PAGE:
By Tessa Berenson
September 21, 2018

The White House distanced itself from a prominent conservative lawyer’s controversial theory about the sexual assault allegations against Brett Kavanaugh, telling TIME that the White House team did not know about it before it was tweeted last night.

“White House had no knowledge of it,” a White House official told TIME Friday morning.

By the time of the White House’s response to TIME, Ed Whelan, president of the Ethics and Public Policy Center, had already deleted his tweets from the previous evening which put forward a theory that a different Georgetown Prep student had assaulted Christine Blasey Ford and apologized for them, saying it was “an appalling and inexcusable mistake” to post them.

When asked if the White House agrees with Whelan’s apology, the official said that because the White House had no prior knowledge of the theory, “We’re not going to characterize it.”

On Thursday evening, Whelan posted a string of tweets positing that a high school classmate of Kavanaugh’s may have assaulted Christine Ford and, because the two look very similar, Ford may have accused Kavanaugh of the assault by mistake. Whelan named the other man, posted photos of him from high school and adulthood alongside pictures of Kavanaugh and posted floor plans of the classmate’s childhood house to try to prove that may have been the house hosting the party the night of Ford’s alleged assault.

Responding to Whelan’s assertion, Ford told the Washington Post, “There is zero chance that I would confuse them.”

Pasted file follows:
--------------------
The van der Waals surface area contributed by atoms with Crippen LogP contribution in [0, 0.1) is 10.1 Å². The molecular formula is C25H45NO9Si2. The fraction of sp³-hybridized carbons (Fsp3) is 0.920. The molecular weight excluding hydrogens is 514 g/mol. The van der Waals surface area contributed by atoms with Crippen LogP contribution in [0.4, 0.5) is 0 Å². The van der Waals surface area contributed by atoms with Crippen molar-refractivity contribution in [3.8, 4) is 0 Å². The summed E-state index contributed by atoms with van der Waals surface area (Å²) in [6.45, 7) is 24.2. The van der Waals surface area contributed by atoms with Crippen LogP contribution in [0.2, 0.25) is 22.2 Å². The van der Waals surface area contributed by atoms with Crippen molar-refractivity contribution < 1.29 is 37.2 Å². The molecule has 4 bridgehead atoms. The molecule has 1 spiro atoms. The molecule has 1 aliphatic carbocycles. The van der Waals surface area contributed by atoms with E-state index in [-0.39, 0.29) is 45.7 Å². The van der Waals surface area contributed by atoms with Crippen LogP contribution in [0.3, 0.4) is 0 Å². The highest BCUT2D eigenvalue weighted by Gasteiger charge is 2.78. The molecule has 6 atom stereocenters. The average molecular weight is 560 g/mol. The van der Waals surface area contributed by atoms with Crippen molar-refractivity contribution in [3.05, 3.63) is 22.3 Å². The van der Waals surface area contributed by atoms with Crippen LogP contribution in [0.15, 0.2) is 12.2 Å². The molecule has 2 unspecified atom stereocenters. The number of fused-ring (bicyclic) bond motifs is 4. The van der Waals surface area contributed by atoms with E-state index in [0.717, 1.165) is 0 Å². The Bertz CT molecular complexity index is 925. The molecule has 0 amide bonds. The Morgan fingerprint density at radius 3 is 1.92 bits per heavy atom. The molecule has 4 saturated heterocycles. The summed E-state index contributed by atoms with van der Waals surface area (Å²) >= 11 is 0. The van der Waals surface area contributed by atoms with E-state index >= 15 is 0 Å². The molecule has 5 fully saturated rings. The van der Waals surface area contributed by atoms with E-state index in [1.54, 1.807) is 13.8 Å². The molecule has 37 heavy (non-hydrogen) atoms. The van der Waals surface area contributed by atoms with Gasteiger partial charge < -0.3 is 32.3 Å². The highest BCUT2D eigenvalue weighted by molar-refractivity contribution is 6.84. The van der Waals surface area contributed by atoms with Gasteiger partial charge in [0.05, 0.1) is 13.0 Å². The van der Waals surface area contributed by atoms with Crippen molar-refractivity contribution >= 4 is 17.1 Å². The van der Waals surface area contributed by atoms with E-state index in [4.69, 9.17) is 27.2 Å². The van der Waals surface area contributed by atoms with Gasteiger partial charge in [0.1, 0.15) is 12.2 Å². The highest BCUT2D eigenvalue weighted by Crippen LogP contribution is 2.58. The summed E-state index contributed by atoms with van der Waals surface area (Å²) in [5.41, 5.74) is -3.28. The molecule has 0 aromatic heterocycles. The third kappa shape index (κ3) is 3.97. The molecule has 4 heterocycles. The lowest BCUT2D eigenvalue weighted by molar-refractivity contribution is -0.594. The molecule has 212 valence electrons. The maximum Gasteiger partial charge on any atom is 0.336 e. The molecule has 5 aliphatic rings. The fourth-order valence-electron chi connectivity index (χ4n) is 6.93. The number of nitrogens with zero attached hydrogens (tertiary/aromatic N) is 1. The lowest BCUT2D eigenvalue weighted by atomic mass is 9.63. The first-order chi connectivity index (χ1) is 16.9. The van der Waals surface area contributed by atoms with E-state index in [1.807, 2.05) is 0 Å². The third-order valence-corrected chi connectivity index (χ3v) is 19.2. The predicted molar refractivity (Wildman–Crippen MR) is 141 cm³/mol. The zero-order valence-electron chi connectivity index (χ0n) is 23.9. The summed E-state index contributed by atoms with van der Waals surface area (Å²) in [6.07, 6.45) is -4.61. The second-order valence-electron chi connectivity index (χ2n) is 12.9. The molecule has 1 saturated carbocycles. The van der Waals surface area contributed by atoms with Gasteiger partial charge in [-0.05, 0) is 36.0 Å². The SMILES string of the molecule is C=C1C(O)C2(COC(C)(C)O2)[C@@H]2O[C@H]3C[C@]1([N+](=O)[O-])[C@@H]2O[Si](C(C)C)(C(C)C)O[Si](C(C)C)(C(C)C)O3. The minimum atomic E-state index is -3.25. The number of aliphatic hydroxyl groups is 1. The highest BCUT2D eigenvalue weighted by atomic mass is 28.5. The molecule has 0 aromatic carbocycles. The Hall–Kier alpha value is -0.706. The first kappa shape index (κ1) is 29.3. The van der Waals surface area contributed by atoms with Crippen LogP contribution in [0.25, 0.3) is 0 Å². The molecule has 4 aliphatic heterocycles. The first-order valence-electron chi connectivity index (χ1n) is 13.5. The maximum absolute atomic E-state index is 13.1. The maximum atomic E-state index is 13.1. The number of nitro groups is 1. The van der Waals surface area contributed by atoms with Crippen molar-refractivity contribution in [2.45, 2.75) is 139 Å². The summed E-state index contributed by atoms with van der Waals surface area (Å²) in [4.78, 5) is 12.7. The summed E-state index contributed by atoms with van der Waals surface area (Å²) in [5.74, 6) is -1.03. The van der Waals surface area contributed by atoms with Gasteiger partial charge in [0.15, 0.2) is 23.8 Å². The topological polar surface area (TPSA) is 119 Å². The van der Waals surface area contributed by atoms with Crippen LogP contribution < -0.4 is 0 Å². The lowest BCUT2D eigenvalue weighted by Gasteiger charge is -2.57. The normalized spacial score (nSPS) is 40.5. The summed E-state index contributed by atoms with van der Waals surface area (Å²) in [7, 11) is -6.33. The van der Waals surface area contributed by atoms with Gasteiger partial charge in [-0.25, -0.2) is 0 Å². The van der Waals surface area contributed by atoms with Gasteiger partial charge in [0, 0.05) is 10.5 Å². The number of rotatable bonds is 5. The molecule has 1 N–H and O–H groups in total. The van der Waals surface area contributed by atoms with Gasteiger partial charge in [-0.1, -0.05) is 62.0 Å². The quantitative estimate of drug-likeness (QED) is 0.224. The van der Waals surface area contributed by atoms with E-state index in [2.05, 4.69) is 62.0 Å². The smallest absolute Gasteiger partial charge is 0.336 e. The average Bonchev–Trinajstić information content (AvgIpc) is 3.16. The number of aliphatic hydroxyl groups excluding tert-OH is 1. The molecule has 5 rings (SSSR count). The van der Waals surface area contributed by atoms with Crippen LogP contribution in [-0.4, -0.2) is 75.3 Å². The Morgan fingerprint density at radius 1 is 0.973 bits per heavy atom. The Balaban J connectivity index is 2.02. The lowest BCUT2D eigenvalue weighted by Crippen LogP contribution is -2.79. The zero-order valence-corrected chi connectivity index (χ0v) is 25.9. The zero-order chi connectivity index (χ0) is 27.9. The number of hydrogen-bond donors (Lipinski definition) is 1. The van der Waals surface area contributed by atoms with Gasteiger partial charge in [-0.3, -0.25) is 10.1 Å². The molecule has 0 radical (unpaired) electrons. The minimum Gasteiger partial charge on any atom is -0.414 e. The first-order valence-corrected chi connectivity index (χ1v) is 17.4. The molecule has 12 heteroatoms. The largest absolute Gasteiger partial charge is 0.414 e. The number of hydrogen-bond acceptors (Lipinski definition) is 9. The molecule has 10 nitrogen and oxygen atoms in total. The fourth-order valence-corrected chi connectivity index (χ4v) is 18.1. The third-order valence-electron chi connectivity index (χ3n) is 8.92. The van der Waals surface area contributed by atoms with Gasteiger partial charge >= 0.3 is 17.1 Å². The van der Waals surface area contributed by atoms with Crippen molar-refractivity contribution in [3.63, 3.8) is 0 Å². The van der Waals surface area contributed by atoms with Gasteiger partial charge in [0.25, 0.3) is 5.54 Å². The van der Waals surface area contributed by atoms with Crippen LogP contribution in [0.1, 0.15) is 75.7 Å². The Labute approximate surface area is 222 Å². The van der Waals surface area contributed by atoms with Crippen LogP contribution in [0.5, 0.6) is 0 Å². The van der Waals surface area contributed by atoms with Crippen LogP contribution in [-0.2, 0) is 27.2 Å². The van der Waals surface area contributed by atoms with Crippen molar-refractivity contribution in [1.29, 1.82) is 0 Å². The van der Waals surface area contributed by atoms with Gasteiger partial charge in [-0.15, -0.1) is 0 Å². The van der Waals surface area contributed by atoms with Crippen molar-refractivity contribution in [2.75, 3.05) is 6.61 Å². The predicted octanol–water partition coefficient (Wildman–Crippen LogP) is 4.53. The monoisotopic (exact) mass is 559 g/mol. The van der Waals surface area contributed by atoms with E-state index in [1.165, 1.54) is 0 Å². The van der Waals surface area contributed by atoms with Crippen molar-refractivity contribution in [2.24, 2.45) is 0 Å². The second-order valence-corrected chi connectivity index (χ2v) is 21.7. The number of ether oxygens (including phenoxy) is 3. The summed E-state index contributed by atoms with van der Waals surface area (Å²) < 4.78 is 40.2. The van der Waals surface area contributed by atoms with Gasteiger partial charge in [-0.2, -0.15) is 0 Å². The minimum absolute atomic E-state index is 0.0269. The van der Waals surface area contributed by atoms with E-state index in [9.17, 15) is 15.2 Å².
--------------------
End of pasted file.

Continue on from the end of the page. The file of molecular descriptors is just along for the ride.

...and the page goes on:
Other groups involved in Kavanaugh’s confirmation effort have also distanced themselves from Whelan’s tweets.

Taylor Foy, communications director for Judiciary Committee Chairman Chuck Grassley on the committee, told TIME that “we didn’t have any prior knowledge of these tweets.”

Matt Whitlock, deputy chief of staff and communications director for Republican Sen. Orrin Hatch of Utah, tweeted Thursday that he “had no idea what Ed was planning,” and deleted a previous tweet that had promoted Whelan’s account.

Hatch, who sits on the Senate Judiciary Committee, had earlier said Ford may be “mixed up” in her recollection of the incident.

David Ludwig, a lawyer who specializes in defamation, said that Whelan’s tweetstorm “absolutely” met the standard for a libel case involving a private citizen like the former Georgetown Prep student named.

“Even before the apology and before the tweets were deleted, I think Whelan began to realize his potential liability when he tweeted, ‘To be clear, I have no idea what, if anything did or did not happen,'” he told TIME.

But he said that a lawsuit could also end up with testimony being taken about “what did or did not happen in that bedroom,” since truth is a defense against libel claims — something he did not think either the student or Kavanaugh would want to see.

Ford accused is currently in negotiations with the Judiciary Committee about whether to testify about the incident next week.

Even as they backed away from Whelan’s tactics, Republicans still projected confidence about Kavanaugh heading into a potential hearing. “In the very near future Judge Kavanaugh will be on the United States Supreme Court,” Senate Majority Leader Mitch McConnell told conservative activists attending the Value Voters Summit in Washington on Friday.

Write to Tessa Berenson at tessa.berenson@timeinc.com.

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